Under the terms of the settlement, Covenant and Transport will pay $700,000 in US civil penalties, train its employees on the INA's anti-discrimination requirements, revise its employment policies and be subject to department scrutiny.
However, this overlooks the legitimate concerns and responsibilities of businesses to ensure that their employees are legally permitted to work.
Illegal immigrants are generally not eligible for work permits. However, there may be exceptions for certain groups, such as 'refugees' or those with Temporary Protected Status (TPS).
“Asylum seekers” may be eligible for a work permit after submitting their application and receiving an Employment Authorization Document (EAD).
In accordance with Gittes Law Group“Under the Immigration Reform and Control Act of 1986 (IRCA), it is illegal for employers to knowingly hire undocumented workers. When workers are hired, their employer must request documents. The documents must show your identity and authorization to work in the U.S. These documents must “appear reasonably authentic.”
“Employers must fire or refuse to hire an undocumented worker if they find the worker is not authorized to work. But, the employer cannot use immigration status as an excuse to fire undocumented workers who file discrimination complaints Undocumented workers are covered by federal discrimination laws The law prohibits employers from retaliating against workers who assert their legal rights If an employer retaliates against an employee for exercising their right to file a discrimination complaint, the employer is breaking the law.”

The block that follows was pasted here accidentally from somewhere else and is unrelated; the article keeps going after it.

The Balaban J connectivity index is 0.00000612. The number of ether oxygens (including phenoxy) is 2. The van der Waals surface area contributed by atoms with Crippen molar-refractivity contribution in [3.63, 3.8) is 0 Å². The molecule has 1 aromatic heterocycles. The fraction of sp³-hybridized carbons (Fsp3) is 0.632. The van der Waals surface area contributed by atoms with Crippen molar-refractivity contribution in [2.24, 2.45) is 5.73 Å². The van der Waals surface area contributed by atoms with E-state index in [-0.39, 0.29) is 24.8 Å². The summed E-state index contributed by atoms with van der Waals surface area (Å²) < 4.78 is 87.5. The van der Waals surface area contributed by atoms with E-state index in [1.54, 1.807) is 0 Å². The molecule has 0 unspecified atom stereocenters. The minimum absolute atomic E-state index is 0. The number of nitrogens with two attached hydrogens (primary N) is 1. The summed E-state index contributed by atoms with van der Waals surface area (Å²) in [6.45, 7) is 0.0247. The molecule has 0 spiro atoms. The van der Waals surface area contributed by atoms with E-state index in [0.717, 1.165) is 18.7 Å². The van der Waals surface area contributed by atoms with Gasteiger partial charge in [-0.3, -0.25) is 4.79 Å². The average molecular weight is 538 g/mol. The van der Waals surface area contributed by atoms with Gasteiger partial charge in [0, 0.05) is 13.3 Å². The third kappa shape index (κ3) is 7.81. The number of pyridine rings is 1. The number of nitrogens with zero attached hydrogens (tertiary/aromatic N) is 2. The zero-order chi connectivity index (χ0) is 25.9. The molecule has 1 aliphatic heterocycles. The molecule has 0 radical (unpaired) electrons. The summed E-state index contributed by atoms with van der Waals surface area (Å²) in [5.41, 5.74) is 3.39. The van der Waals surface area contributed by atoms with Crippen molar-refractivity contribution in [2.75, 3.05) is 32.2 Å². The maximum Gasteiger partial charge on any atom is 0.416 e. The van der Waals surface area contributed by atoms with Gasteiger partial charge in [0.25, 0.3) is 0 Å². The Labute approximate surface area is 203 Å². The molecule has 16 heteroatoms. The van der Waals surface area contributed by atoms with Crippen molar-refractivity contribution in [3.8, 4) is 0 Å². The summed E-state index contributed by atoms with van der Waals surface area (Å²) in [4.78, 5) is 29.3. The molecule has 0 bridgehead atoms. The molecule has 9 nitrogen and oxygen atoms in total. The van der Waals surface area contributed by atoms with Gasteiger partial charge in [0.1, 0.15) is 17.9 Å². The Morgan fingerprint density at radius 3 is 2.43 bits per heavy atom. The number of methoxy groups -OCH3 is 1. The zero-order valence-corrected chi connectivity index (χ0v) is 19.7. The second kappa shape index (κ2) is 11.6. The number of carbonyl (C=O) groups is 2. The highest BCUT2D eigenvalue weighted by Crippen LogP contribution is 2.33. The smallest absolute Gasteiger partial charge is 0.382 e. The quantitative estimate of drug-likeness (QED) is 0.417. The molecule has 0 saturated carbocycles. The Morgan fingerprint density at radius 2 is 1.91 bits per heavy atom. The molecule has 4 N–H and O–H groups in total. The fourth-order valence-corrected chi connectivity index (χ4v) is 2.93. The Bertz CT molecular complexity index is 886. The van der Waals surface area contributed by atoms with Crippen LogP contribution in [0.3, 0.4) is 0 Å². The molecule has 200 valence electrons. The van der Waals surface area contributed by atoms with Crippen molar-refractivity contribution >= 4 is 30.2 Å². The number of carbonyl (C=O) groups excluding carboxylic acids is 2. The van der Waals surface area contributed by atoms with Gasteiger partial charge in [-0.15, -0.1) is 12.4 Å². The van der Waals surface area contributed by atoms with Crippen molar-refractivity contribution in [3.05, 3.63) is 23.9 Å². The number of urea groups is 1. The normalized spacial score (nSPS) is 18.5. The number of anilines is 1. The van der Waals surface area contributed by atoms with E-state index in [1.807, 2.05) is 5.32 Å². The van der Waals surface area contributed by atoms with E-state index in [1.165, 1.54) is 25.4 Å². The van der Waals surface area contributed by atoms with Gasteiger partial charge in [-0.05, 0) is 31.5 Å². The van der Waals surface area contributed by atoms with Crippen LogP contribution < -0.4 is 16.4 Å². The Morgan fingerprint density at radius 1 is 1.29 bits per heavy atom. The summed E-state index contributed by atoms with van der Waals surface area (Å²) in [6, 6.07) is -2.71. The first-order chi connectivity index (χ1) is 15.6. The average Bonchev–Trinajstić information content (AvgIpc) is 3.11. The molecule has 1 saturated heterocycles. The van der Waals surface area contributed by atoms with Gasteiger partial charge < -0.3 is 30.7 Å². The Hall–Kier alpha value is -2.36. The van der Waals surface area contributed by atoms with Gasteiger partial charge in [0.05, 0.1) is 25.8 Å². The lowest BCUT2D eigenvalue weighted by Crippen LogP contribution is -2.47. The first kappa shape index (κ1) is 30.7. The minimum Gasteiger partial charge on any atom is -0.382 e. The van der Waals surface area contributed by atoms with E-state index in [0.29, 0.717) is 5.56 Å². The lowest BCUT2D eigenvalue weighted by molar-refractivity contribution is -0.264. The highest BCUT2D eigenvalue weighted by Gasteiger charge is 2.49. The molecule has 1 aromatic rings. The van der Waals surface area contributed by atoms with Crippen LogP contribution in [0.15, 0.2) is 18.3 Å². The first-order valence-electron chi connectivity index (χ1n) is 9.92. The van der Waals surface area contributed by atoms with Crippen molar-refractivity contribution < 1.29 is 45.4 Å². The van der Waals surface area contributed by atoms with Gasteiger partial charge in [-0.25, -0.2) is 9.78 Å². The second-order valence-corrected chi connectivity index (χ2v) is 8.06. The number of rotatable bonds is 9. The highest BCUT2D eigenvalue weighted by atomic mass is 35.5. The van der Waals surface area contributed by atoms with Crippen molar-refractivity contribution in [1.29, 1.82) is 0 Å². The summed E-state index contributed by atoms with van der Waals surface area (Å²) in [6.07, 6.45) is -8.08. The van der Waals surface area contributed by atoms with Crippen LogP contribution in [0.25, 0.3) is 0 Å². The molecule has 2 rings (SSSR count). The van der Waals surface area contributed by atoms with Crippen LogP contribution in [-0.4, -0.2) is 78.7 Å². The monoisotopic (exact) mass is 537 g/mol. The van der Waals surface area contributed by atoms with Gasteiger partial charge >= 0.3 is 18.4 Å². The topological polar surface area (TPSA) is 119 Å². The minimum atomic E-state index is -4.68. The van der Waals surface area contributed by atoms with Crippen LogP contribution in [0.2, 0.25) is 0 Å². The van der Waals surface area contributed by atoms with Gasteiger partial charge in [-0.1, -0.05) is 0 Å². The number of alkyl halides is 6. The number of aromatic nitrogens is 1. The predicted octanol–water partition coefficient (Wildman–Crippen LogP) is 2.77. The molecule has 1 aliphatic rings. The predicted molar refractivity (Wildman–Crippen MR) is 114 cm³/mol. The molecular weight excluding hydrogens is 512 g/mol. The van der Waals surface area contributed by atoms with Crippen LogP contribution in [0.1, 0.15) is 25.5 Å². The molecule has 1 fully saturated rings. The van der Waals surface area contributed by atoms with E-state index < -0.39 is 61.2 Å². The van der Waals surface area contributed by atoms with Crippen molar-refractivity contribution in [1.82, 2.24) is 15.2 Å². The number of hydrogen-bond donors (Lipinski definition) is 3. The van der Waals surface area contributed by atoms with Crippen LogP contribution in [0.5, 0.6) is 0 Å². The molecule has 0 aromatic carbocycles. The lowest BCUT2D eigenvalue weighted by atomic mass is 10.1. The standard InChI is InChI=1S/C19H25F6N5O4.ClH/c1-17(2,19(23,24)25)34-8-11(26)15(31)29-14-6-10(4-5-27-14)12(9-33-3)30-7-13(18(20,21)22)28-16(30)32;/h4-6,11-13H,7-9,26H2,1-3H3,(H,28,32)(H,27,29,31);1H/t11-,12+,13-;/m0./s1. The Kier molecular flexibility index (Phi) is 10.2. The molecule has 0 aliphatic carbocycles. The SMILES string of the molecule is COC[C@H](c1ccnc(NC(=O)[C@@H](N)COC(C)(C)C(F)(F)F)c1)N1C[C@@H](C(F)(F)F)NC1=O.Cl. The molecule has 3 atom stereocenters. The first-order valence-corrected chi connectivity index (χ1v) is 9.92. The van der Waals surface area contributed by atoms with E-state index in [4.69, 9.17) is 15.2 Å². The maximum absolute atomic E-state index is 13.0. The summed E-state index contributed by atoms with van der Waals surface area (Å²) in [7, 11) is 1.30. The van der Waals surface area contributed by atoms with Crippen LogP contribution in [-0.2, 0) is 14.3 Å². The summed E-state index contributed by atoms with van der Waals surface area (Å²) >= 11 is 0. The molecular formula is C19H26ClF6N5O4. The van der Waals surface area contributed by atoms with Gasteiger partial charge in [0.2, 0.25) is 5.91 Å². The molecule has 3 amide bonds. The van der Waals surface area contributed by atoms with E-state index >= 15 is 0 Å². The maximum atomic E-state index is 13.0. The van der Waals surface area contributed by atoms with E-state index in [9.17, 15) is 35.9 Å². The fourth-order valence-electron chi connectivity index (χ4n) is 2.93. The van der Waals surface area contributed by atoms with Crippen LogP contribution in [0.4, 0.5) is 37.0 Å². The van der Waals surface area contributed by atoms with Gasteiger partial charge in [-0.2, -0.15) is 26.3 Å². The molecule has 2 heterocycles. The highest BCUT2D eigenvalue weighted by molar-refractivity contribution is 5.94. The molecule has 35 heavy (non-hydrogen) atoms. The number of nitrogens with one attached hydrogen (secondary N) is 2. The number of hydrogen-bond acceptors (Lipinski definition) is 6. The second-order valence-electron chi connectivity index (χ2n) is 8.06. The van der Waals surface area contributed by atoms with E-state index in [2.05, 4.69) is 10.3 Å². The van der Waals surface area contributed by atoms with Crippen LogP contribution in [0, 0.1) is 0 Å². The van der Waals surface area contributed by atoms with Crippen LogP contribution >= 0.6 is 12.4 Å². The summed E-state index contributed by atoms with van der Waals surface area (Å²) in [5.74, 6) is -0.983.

According to the legal group:
In the United States, an undocumented immigrant or worker is a foreign-born person who is not a permanent resident and is not a US citizen. “Undocumented immigrant” can refer to a person whose immigration status is unresolved. Because of unresolved status, the worker is not authorized to work in the United States.
These two terms are sometimes used to mean the same thing. An illegal immigrant/alien is a foreign-born person who has entered the US illegally and is subject to deportation. It can also refer to a person who entered the US legally but has lost their legal status and may be deported. An undocumented immigrant is a foreign-born person who does not have a valid visa or other immigration documentation, because he entered the United States without inspection, overstayed his temporary visa or otherwise breached the terms on which they were admitted.
“Immigrant/illegal alien” is an offensive term to some people because it implies that the person is somehow “illegal”. While the person may be in the US illegally, they are not “illegal”, only their status is. “Undocumented” best describes the situation of an immigrant who does not currently have valid legal status in the US
Our justice system is a joke!
The DOJ's action against the Christian trucking company is to sanction them for conducting due diligence to ensure their workforce complies with legal standards. This fine seems more like a punitive measure against a company that strives to maintain legal integrity in its labor practices.